So on opening night, the portion of the show that required choreography was an absolute disaster, leading one observer to refer to it as “collisionography.”

Unfortunately, the theater was nearly packed. I was embarrassed. I was humiliated. I was young, impetuous and unfortunately, too quick to want to give up.

But from somewhere down deep in the bottom of my socks, I found the faith to get up the next morning, realize we had another premiere to do, and instead of being angry or frustrated, took the cast and worked on simplifying the dance portion of the show.

We were all hurt.

Life is not a journey of avoiding hurt, but rather, a continual odyssey to be healed.

The only way my cast was going to be healed was by believing they could actually find something to do onstage that was within their grasp, and that they could have another opportunity to prove their ability.

The second night was fantastic–night and day difference. Unfortunately, the crowd had shrunk due to the bad reports about the faltering footwork. We didn’t care. We had been hurt the night before and it was time to heal. And heal we did.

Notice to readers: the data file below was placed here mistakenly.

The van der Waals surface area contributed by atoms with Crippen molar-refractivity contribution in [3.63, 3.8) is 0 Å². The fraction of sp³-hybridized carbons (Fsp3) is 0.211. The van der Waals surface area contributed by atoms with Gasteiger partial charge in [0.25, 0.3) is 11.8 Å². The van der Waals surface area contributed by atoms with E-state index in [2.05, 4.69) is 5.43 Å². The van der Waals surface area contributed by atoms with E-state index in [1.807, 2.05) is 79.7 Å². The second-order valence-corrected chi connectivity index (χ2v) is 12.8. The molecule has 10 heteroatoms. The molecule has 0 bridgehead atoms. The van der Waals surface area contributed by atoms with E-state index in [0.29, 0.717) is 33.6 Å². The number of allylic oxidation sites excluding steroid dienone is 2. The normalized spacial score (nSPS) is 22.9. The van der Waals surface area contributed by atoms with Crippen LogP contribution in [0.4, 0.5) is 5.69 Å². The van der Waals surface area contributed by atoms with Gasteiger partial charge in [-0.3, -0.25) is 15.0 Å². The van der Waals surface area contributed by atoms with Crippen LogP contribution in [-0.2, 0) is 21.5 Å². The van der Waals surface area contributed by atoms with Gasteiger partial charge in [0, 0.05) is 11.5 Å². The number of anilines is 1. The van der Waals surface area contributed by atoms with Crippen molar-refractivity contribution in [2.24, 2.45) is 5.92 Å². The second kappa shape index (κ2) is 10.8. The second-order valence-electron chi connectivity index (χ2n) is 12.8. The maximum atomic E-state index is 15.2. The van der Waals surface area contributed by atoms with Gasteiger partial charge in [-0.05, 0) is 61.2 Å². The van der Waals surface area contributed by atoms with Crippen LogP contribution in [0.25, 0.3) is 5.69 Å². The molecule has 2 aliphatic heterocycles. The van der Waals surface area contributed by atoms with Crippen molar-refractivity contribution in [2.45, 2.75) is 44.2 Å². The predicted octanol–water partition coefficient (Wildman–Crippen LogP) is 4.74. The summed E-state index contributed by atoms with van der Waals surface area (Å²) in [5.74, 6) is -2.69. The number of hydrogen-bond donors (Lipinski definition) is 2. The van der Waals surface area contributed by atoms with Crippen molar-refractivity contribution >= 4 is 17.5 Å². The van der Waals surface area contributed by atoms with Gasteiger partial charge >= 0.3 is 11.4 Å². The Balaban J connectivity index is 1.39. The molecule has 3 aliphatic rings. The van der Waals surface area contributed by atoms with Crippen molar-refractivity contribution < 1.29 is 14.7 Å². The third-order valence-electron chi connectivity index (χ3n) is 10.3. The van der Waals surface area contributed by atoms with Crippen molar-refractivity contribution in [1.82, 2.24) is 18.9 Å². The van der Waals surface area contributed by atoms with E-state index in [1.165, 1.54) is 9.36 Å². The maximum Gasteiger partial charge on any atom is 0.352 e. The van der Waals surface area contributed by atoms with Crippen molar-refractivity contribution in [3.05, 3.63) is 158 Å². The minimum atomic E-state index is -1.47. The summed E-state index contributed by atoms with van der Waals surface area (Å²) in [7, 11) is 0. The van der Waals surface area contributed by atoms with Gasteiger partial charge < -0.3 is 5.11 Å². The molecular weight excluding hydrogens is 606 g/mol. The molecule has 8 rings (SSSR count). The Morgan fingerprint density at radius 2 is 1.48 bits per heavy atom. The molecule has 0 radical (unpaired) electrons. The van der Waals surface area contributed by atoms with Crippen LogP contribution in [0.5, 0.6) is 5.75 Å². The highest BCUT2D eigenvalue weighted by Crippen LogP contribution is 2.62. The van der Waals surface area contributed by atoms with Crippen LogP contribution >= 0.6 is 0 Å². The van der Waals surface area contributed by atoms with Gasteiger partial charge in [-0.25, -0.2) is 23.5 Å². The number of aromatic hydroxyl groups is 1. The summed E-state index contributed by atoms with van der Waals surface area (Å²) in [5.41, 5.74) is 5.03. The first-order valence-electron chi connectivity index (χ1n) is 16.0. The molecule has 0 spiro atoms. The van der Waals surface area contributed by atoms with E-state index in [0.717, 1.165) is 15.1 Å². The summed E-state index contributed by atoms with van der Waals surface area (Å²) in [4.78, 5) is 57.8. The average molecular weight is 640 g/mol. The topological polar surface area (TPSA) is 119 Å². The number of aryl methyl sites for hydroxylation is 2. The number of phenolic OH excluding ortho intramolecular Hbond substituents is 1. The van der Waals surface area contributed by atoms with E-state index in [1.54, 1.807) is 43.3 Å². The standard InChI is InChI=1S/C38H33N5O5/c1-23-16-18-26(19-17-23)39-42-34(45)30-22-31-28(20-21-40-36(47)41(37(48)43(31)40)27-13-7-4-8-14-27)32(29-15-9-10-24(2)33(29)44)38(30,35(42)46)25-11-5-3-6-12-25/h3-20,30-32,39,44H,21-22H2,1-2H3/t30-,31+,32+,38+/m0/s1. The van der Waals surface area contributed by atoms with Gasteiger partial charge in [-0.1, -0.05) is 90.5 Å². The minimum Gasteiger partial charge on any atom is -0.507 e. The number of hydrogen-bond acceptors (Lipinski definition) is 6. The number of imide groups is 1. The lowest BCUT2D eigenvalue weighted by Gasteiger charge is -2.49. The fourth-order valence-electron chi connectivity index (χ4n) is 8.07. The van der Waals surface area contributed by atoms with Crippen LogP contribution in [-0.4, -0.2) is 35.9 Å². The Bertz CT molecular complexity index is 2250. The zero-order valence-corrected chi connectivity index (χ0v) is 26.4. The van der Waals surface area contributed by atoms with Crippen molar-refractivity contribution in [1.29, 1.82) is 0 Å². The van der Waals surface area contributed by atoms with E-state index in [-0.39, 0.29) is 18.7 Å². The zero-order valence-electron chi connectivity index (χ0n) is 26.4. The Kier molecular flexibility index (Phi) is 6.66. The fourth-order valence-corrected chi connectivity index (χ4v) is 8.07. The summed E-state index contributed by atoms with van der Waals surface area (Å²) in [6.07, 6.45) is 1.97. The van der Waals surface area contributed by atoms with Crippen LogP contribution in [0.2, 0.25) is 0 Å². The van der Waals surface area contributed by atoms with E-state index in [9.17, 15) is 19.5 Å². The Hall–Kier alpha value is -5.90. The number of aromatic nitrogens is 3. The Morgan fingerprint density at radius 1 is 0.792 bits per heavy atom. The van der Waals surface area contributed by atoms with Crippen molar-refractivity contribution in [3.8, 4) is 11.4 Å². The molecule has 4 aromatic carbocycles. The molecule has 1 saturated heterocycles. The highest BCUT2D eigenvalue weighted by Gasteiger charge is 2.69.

Our confidence soared and we went out on a tour to twenty-five cities, getting better and better each night–because our healing turned into praise.

I will never forget that experience. It is a constant reminder that being hurt has absolutely zilch nobility or value unless you immediately set a process in motion to be healed. All healing is then confirmed by the presence of praise.

We have to learn this in our society:

  • Hurt people are determined to hurt. They don’t mean to–they just duplicate what’s inside themselves out to others.
  • Healed people seek healing.
  • And people of praise are always looking for reasons to praise.

So the next time you get in a  mood and think there’s nothing that’s any good anymore, take a moment and trace back in your life to find that unhealed hurt. You will be surprised at how much brighter the world looks when you have shed some light … on your own pain.